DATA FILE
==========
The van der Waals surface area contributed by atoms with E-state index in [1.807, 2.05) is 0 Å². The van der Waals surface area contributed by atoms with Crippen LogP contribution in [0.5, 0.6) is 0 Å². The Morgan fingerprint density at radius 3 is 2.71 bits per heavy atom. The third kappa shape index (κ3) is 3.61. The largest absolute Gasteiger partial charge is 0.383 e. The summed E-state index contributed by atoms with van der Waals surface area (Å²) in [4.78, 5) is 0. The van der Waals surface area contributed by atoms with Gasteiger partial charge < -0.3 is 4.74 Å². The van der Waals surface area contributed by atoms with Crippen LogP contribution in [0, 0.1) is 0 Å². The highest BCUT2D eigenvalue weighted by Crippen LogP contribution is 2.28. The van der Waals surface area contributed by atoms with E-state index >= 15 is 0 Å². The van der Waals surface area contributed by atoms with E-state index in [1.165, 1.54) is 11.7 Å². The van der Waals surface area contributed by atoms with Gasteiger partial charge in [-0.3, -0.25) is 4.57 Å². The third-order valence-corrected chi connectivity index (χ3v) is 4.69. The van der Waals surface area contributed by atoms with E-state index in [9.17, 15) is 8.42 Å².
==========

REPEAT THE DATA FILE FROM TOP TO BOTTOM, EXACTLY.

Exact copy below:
The van der Waals surface area contributed by atoms with E-state index in [1.807, 2.05) is 0 Å². The van der Waals surface area contributed by atoms with Crippen LogP contribution in [0.5, 0.6) is 0 Å². The Morgan fingerprint density at radius 3 is 2.71 bits per heavy atom. The third kappa shape index (κ3) is 3.61. The largest absolute Gasteiger partial charge is 0.383 e. The summed E-state index contributed by atoms with van der Waals surface area (Å²) in [4.78, 5) is 0. The van der Waals surface area contributed by atoms with Gasteiger partial charge < -0.3 is 4.74 Å². The van der Waals surface area contributed by atoms with Crippen LogP contribution in [0, 0.1) is 0 Å². The highest BCUT2D eigenvalue weighted by Crippen LogP contribution is 2.28. The van der Waals surface area contributed by atoms with E-state index >= 15 is 0 Å². The van der Waals surface area contributed by atoms with E-state index in [1.165, 1.54) is 11.7 Å². The van der Waals surface area contributed by atoms with Gasteiger partial charge in [-0.3, -0.25) is 4.57 Å². The third-order valence-corrected chi connectivity index (χ3v) is 4.69. The van der Waals surface area contributed by atoms with E-state index in [9.17, 15) is 8.42 Å².